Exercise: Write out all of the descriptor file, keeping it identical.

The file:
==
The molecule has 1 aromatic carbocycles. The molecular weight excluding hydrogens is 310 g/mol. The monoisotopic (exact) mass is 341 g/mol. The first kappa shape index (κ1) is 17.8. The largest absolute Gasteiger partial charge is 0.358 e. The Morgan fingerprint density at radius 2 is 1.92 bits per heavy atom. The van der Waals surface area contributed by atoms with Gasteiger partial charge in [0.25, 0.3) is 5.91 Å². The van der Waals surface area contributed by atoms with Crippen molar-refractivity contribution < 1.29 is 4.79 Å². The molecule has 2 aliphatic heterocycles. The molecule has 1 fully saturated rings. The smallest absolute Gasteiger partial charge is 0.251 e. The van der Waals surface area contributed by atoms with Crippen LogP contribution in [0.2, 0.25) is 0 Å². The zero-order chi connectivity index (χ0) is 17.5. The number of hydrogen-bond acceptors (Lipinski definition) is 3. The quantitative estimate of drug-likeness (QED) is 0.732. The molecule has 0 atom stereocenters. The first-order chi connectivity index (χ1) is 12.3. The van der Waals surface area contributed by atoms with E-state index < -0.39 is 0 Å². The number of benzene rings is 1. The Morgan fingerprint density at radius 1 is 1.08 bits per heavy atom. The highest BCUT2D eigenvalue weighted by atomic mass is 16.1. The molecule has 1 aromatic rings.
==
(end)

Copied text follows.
The molecule has 1 aromatic carbocycles. The molecular weight excluding hydrogens is 310 g/mol. The monoisotopic (exact) mass is 341 g/mol. The first kappa shape index (κ1) is 17.8. The largest absolute Gasteiger partial charge is 0.358 e. The Morgan fingerprint density at radius 2 is 1.92 bits per heavy atom. The van der Waals surface area contributed by atoms with Gasteiger partial charge in [0.25, 0.3) is 5.91 Å². The van der Waals surface area contributed by atoms with Crippen molar-refractivity contribution < 1.29 is 4.79 Å². The molecule has 2 aliphatic heterocycles. The molecule has 1 fully saturated rings. The smallest absolute Gasteiger partial charge is 0.251 e. The van der Waals surface area contributed by atoms with Crippen LogP contribution in [0.2, 0.25) is 0 Å². The zero-order chi connectivity index (χ0) is 17.5. The number of hydrogen-bond acceptors (Lipinski definition) is 3. The quantitative estimate of drug-likeness (QED) is 0.732. The molecule has 0 atom stereocenters. The first-order chi connectivity index (χ1) is 12.3. The van der Waals surface area contributed by atoms with E-state index < -0.39 is 0 Å². The number of benzene rings is 1. The Morgan fingerprint density at radius 1 is 1.08 bits per heavy atom. The highest BCUT2D eigenvalue weighted by atomic mass is 16.1. The molecule has 1 aromatic rings.